Housing organisations in Australia and the Netherlands: A comparative analysis

Connie Susilawati, Lynne Armitage

Research output: Contribution to conferencePaperResearchpeer-review

108 Downloads (Pure)


Dutch housing associations are private organisations with a public responsibility which are
managed effectively to fulfil the social objectives of providing affordable rental housing.
In the Australian system, community housing organisations are categorised as not-for-profit
organisations and are mostly characterised by small organisations with very limited
resources. This study aims to identify the strengths and weaknesses of the Australian and
the Dutch housing association models. A series of interviews with representatives of
community housing organisations in Brisbane, Australia, will be compared with the results
of similar interviews with representatives of social housing associations in the Netherlands.
In addition to differences in management structure, the second principal variation is that of
government financial involvement: in the Dutch system, a social housing guarantee is
provided by the state government, which reduces the risk of borrowing and, hence, the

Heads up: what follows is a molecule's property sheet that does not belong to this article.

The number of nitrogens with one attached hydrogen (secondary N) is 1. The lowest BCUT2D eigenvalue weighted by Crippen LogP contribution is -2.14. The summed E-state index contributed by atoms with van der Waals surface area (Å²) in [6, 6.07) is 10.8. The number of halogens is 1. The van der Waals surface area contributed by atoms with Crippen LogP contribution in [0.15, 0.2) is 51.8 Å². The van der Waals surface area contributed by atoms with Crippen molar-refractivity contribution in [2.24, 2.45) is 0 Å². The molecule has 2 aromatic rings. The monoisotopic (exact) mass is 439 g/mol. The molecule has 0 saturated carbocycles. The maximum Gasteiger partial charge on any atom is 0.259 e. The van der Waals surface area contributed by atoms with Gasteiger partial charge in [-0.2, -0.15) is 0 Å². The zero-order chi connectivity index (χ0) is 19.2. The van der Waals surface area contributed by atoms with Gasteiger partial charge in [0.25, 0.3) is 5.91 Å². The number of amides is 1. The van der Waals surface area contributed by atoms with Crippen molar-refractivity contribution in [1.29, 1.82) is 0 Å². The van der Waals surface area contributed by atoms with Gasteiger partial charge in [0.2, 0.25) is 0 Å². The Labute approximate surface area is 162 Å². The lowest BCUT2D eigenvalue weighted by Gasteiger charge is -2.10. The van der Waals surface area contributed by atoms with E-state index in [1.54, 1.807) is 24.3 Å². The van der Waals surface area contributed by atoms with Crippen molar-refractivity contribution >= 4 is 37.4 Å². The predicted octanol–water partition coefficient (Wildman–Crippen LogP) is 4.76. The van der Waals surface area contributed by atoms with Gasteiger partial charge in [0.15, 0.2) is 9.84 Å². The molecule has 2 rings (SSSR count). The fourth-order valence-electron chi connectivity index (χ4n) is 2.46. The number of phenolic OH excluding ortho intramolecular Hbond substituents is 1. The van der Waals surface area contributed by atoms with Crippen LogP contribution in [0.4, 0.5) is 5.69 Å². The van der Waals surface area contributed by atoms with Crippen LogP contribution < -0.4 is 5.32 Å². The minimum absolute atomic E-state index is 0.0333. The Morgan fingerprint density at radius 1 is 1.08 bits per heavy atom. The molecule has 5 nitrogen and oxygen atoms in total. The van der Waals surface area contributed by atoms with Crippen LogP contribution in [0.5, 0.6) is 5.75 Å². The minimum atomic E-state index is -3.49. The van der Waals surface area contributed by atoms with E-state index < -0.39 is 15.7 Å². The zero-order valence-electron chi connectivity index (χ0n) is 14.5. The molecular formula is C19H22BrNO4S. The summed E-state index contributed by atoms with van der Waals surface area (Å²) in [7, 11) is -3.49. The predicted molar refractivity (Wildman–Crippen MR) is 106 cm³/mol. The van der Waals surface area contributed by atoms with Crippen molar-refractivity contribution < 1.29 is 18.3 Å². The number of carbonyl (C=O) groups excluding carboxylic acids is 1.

interest rate accordingly. Furthermore, the encouragement of mixed-housing types in the
Netherlands avoids an undesirable concentration of low cost housing in one locality as well
as allowing residents to have more housing options and continue to live in the same
neighbourhood throughout their life. Adapting the highly subsidised Dutch housing model
to fit the Australian context is an opportunity considered in this paper.
Original languageEnglish
Number of pages13
Publication statusPublished - 2006
EventAnnual Pacific Rim Real Estate Society Conference: PRRES Conference 2006 - The University of Auckland, Auckland, New Zealand
Duration: 22 Jan 200625 Jan 2006
Conference number: 12th


ConferenceAnnual Pacific Rim Real Estate Society Conference
Country/TerritoryNew Zealand
Internet address


Dive into the research topics of 'Housing organisations in Australia and the Netherlands: A comparative analysis'. Together they form a unique fingerprint.

Cite this